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Yes. So remember, we're working with 2 collaborators. We think some of the best in the business within the Anderson and the Parker Institute. With Seres, we consider this sort of the dream team. And answering the question of whether microbiome therapeutics can make meaningful changes in these desperately ill patients on checkpoint inhibitors. So we're working as rapidly but as safely as possible in getting this to patients. It's -- the centers that we're working with are highly excited with this approach. As you know, there's a lot of data both in our hands and beforehand that the microbiome clearly has a role here. We're -- we feel that with this team and moving deliberately, we'll be able to answer this question. And we look forward to doing that.

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Operator [4]

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Our next question comes from the line of John Newman with Canaccord.

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David Huang, Canaccord Genuity Limited, Research Division - Associate [5]

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This is David for John. We just have two questions. One, what do you expect the primary endpoint will be for SER-287 for Phase II? And also, can you describe the pretreatment with oral vancomycin in terms of number of doses and dose level?

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Roger James Pomerantz, Seres Therapeutics, Inc. - Chairman of the Board, President & CEO [6]

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Sure. Thanks for the questions on this important trial. First of all, as I said, the primary endpoint is clinical remission. In 2016, for the first time in a long time, the FDA had new guidance. You can no longer use response. Only remission will be accepted as a primary endpoint allowing registration. We did that in the Ib because we knew that was coming. We will have that in the IIb that we're planning on starting in the near future. When you think about vancomycin, it's actually oral vanco which get -- does not get into the bloodstream. It's located totally in the G.I. tract. It's given orally for 6 days. There's no -- almost no AEs associated with this. And we found that the vancomycin, whether it is in 109, 287 and 262, the first synthetic, is critical in allowing the proper level and kinetics of engraftment. We think that the data here is pretty just positive at this point because we've seen it now in 3 different diseases and 3 different drugs. So we will use it that way, and that's what we used in the Ib, where we saw the best data high-dose 287 but first, with the oral vanco for 6 days.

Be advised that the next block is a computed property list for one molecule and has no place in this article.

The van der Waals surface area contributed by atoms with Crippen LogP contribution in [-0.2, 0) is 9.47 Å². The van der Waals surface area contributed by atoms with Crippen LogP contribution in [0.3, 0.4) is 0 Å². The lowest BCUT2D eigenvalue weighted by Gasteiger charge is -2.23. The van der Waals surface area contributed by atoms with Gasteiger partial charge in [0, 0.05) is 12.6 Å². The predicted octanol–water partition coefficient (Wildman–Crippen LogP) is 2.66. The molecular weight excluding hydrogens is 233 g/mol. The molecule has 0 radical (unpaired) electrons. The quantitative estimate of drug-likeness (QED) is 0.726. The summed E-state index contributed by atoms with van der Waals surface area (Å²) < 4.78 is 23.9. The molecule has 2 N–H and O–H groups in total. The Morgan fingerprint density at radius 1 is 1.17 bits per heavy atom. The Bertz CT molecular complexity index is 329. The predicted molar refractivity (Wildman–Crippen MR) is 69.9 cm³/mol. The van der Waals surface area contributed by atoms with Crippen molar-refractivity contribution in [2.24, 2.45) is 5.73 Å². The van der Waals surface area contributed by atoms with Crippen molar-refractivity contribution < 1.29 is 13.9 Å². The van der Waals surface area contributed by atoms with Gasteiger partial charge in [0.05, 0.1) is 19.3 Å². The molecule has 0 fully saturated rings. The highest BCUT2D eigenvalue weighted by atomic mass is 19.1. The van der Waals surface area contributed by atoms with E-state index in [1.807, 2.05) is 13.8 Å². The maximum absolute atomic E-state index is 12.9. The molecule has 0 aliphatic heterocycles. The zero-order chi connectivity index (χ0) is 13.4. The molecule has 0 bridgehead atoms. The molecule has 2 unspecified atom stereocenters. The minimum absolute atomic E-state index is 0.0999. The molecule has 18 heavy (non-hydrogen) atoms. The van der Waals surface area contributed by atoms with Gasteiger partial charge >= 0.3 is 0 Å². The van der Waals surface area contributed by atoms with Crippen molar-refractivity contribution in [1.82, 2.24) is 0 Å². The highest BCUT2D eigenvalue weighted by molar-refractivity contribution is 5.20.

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David Huang, Canaccord Genuity Limited, Research Division - Associate [7]

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Got it.

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Roger James Pomerantz, Seres Therapeutics, Inc. - Chairman of the Board, President & CEO [8]

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Hope that helps.

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Operator [9]

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(Operator Instructions) I'm showing no further questions at this time. I'd like to turn the call back over to the company for closing remarks.

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Roger James Pomerantz, Seres Therapeutics, Inc. - Chairman of the Board, President & CEO [10]

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Sure. Thanks. This is Roger. Thank you for your continued interest in the microbiome, everyone, and in Seres Therapeutics. I will look forward to continuing to keep you updated on our progress, and I will now end today's call. Thank you very much.

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Operator [11]

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Ladies and gentlemen, that concludes today's call. Thank you for your participation. You may now disconnect. Everyone, have a wonderful day.